The Food and Agriculture Organization in Rome tracks a basket of 55 commodities to measure global food prices. This month, it topped the June ’08 high due to regional production issues. Many domestic commodity markets are substantially below their ’08 highs. Remember $8 corn and $16 dollar soybeans? Lets not forget the input cost of $140 crude oil. The only reason prices didn’t sky rocket even more in 2008 is because the world was still reeling from economic meltdown. Savings rates were increasing and spending was declining. This kept fundamental demand in check. The 2008 rally was fueled by poorly timed commodity index fund buying coupled with rising fuel and fertilizer costs.

The commodity index funds were created to capitalize on the growing appetites of emerging markets. As foreign markets mature, their tastes will include a more western diet, which is heavily based on grain and meat consumption. For example, total United States meat consumption is approximately 250 pounds per person per year. China’s total meat consumption has nearly doubled in the last 10 years and is now around 100 pounds per person per year. This is still less than half of our consumption. Their population, which is four times larger than our own, could double their consumption again and still be below the average American’s.

The example above also translates into the grain markets. Think of soybeans in terms of vegetable oils and think of corn to feed the livestock. The USDA released their annual crop production report this week as well as their supply and demand reports. The United States planted and harvested more acreage than last year in corn and beans. The bean harvest was the second highest on record and rice did set a new record. Historically, these numbers would be seen as very bearish for the markets since they point to greater supply. However, looking deeper, we can see that ending stocks are near all time lows, which indicates exceptionally strong demand given the generous supply for 2010.

Food prices are beginning to soar. Just as decent nutrition is the most basic of luxuries in a developing economy, so is it the most primal of necessities. We are already seeing riots in many third world countries over the price of sugar and grains. Developing nations are faced with a two-headed monster of rising food costs in the open market as well as food that is moving to the black market. President Clinton’s primary focus in Rwanda was to safely transport food aid past the warlords and to the people. Algeria, Haiti, Bangladesh, Senegal and Indonesia have all experienced civil unrest due to rising food prices just in the last week. It is much more difficult to contract one’s appetite than it is to expand it. Any planting issues in the U.S. this spring would douse the global embers of unrest with gasoline.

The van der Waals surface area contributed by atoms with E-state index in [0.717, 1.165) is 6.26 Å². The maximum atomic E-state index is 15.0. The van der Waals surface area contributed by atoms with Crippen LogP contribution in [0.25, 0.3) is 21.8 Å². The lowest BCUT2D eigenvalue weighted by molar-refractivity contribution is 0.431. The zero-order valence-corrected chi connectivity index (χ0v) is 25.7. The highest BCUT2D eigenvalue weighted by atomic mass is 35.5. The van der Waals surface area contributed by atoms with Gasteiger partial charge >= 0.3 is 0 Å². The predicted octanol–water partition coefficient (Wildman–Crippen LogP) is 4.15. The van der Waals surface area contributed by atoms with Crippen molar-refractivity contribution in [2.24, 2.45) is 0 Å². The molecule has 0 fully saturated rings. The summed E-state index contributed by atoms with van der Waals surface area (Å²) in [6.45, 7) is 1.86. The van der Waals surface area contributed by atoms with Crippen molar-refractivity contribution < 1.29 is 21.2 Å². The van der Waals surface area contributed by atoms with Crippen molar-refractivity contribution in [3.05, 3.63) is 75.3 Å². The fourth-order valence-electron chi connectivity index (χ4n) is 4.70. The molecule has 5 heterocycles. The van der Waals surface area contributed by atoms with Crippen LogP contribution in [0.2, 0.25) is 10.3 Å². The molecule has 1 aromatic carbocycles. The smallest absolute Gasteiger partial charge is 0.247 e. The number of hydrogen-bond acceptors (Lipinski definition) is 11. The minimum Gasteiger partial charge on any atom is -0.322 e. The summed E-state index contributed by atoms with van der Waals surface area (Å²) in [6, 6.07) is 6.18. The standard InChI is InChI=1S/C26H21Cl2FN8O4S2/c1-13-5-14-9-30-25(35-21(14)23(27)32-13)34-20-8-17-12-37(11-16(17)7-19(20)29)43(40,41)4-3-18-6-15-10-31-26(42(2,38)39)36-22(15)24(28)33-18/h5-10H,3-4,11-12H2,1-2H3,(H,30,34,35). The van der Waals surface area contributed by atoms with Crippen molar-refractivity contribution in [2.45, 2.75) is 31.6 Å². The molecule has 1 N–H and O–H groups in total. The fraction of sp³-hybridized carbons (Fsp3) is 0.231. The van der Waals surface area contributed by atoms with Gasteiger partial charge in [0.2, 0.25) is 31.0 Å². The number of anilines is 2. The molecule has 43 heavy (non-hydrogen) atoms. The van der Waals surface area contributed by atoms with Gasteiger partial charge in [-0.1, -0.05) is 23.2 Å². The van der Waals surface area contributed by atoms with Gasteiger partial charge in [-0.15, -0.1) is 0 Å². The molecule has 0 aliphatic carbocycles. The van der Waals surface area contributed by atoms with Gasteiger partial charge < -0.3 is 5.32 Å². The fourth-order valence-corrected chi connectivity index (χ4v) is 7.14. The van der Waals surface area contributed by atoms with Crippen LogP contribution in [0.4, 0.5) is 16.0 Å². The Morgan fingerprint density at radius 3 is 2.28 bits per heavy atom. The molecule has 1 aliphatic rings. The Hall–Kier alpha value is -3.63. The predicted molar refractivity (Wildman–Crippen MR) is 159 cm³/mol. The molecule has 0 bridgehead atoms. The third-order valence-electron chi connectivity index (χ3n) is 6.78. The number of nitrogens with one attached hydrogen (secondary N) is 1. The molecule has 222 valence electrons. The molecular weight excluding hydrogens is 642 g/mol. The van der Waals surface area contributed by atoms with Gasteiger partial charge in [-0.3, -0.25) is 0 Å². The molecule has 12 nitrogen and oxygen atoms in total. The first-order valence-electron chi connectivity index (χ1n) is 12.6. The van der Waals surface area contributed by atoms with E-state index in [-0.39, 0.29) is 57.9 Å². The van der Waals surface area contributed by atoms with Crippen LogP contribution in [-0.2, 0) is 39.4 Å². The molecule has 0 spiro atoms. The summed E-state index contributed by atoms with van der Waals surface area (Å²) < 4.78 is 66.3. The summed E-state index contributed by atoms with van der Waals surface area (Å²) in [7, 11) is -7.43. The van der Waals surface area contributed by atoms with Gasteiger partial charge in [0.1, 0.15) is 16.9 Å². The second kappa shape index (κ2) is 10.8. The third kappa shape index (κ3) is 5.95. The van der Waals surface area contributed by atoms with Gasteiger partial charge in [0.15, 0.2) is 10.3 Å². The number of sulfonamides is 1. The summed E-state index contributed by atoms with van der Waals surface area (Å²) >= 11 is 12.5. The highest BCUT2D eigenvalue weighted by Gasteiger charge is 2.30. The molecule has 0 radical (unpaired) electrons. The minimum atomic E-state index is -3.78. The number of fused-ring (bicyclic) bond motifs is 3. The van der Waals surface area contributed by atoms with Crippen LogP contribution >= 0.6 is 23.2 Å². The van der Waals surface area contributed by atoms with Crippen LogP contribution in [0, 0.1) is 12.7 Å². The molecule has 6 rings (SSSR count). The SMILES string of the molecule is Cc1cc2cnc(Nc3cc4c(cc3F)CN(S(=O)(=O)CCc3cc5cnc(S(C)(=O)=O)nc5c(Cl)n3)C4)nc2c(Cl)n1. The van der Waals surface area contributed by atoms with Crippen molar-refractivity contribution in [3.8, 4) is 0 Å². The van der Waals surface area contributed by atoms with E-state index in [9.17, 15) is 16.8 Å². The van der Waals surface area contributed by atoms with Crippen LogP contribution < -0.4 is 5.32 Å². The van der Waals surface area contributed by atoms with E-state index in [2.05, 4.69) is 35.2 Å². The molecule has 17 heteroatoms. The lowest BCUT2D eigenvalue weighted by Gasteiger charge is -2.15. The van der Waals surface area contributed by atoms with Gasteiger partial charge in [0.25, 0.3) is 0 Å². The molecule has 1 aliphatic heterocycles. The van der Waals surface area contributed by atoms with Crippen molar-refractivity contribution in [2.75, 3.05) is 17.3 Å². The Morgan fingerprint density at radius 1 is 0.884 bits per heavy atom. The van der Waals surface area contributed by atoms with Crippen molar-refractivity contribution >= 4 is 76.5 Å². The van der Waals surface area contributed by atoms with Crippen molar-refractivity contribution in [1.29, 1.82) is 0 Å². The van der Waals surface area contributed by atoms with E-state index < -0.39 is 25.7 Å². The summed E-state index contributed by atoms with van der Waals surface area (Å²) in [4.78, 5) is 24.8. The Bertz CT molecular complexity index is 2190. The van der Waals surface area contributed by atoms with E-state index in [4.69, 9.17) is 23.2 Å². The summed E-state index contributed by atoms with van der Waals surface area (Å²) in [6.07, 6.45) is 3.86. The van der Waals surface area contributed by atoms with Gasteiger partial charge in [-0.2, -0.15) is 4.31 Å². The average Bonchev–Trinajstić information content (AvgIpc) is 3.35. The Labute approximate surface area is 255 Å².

The United States is responsible for nearly 40% of the world’s soybean production and approximately 70% of its corn. These are the staples that feed the world’s people and its livestock. Our crops yield five times the global average. The U.S. will export our agricultural intellectual property as Brazil, Russia and the Ukraine expect to grow their output by 30% over the next ten years. Fertilizer, seed companies and biogenetic engineering will become the next wave of global financial players as mother Earth prepares to deal with the strain of a swelling and hungry population.

This blog is published by Andy Waldock. Andy Waldock is a trader, analyst, broker and asset manager. Therefore, Andy Waldock may have positions for himself, his family, or, his clients in any market discussed. The blog is meant for educational purposes and to develop a dialogue among those with an interest in the commodity markets. The commodity markets employ a high degree of leverage and may not be suitable for all investors. There is substantial risk of loss in investing in futures.